Fresh From MIT: Wearable Robot Upgrades Human Hands By Adding Two Robotic Fingers

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A wearable robot being made by MIT researchers gives two extra robotic fingers to the human hands

A wearable robot being made by MIT researchers gives two extra robotic fingers to the human hands

The five-fingered human hand is so 2013; it desperately needs an upgrade – that is what a new project from the Massachusetts Institute of Technology (MIT) is seemingly trying to accomplish. A wearable robot donned on the wrist that includes two robotic fingers are currently being developed by a team in MIT that aims to assist in various human tasks.

MIT researchers are developing a wearable robot that augments our hand?s grasping motion. The high tech device works fundamentally like two additional digits next to the thumb and the little finger. An innovative control algorithm makes it possible for the robotic fingers to move synchronously with the person?s hands and fingers to grasp and get hold of objects in varying sizes and shapes.

MIT?s Ford Professor of Engineering, Harry Asada, has this to say about the wearable robot, “Every day, we use various tools, say a knife and fork and we drive a car and, if we use these tools for a long time, you see that those tools are just an extension of your body. That is exactly what we would like to do with robotics, you have extra fingers and extra arms. If you have control and can communicate with them very well, you feel that they are just an extension of your body.? Aside from that statement, their team also posted a Youtube video (shown below) to exhibit what they have done.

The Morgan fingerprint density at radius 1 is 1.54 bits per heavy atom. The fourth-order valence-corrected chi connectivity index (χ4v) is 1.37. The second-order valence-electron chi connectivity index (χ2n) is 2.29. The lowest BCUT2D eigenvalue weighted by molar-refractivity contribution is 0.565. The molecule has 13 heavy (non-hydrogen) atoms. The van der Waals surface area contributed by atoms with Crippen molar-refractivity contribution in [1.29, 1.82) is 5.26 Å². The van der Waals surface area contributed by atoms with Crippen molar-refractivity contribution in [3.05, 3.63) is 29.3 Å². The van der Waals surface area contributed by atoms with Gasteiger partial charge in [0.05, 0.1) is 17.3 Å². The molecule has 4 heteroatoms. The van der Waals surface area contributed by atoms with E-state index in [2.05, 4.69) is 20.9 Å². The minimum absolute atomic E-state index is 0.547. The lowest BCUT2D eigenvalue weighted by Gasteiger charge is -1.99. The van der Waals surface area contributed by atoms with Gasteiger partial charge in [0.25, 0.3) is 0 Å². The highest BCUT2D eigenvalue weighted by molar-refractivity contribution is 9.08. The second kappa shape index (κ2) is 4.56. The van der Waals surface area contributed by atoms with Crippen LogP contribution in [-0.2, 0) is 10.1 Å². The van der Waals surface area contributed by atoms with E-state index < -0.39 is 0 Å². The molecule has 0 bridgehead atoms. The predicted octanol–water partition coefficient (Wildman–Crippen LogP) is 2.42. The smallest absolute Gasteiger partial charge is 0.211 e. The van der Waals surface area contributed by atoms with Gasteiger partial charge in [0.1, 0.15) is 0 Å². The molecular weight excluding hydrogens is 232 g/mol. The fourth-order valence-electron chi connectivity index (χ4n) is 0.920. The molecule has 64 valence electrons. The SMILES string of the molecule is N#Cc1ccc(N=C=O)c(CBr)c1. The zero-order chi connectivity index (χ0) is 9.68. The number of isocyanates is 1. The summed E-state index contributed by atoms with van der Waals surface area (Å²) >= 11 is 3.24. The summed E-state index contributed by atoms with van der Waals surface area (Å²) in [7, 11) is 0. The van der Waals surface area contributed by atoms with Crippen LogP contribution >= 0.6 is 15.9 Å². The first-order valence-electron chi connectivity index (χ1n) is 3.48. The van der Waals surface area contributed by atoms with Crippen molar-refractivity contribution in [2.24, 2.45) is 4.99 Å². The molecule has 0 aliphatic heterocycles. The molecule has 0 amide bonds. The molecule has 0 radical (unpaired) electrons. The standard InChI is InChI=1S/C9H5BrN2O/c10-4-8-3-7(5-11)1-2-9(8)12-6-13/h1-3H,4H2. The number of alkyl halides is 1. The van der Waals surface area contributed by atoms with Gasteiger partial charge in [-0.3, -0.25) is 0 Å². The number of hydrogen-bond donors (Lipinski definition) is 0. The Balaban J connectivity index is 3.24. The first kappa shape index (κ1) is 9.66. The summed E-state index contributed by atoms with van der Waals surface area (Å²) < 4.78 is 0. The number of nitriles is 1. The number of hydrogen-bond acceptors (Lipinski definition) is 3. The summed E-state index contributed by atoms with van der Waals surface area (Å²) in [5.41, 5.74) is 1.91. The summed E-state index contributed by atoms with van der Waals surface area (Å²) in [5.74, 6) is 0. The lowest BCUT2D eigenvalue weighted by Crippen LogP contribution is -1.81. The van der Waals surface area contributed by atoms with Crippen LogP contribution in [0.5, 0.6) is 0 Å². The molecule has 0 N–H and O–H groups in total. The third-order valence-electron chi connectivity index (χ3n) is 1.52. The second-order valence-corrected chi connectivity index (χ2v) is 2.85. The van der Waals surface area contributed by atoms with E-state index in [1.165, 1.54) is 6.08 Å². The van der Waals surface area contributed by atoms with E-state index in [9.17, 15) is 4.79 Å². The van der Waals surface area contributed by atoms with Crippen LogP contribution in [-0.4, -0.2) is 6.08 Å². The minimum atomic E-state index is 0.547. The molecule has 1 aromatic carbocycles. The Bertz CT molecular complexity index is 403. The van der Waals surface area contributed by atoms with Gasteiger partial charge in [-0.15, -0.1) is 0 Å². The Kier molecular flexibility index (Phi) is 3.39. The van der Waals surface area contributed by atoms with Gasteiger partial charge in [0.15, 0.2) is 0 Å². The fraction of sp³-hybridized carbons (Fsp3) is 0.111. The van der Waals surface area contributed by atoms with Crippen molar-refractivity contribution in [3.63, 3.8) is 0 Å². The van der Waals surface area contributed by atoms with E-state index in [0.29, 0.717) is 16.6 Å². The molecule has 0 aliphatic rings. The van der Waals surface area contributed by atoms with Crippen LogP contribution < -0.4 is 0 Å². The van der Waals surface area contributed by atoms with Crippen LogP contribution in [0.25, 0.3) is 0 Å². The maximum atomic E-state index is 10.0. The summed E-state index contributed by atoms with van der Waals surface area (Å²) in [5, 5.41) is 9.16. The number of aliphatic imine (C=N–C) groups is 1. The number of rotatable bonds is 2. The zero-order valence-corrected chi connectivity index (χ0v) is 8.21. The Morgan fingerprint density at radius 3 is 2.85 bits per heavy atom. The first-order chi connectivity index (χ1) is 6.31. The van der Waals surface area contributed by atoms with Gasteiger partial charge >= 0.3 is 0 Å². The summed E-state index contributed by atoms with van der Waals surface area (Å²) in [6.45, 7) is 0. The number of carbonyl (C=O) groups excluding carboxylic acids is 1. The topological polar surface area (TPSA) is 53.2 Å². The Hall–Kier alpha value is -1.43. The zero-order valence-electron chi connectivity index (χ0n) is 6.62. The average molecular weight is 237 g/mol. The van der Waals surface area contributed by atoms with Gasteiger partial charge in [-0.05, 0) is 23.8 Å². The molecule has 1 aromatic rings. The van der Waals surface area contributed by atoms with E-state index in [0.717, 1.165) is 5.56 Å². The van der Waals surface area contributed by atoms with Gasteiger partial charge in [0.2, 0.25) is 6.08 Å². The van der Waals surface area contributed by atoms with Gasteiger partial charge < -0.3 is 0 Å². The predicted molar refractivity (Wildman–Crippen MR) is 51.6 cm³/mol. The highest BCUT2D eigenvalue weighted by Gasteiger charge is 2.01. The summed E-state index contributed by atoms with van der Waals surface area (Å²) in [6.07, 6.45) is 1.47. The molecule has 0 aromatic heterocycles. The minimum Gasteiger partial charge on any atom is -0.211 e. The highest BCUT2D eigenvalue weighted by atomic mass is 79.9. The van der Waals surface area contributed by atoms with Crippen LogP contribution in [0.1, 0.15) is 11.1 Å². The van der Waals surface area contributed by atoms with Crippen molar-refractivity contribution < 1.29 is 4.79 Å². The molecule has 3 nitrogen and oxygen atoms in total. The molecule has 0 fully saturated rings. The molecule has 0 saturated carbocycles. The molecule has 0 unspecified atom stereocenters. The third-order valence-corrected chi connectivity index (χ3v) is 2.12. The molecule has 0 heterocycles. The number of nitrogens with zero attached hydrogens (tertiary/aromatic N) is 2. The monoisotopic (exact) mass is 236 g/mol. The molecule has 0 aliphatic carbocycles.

In order to come up with the control algorithm, the MIT research team carefully studied the physiology and movement of the human hand. They discovered that all gripping gestures and movements are, in essence, a collaboration of bringing all fingers together and twisting them in an inward motion. The team reasoned that this mechanism can easily be mimicked by seven fingers just as well as by the existing five. However, they also found out that there?s a little difference on how each person grips things. So each of those wearable robot units needs to be trained to copy the wearer?s grip and hand movement.

Professor Asada and his graduate student Faye Wu presented a paper about the wearable robot at this week?s Robotics: Science and Systems Conference held in Berkeley, CA. For now, all the device can do is mimic finger movements including spreading apart and closing in. But Wu said that they are planning bigger things for the device and goes on to say, ?There are other things that make a good, stable grasp. With an object that looks small but is heavy, or is slippery, the posture would be the same, but the force would be different, so how would it adapt to that? That?s the next thing we?ll look at.?




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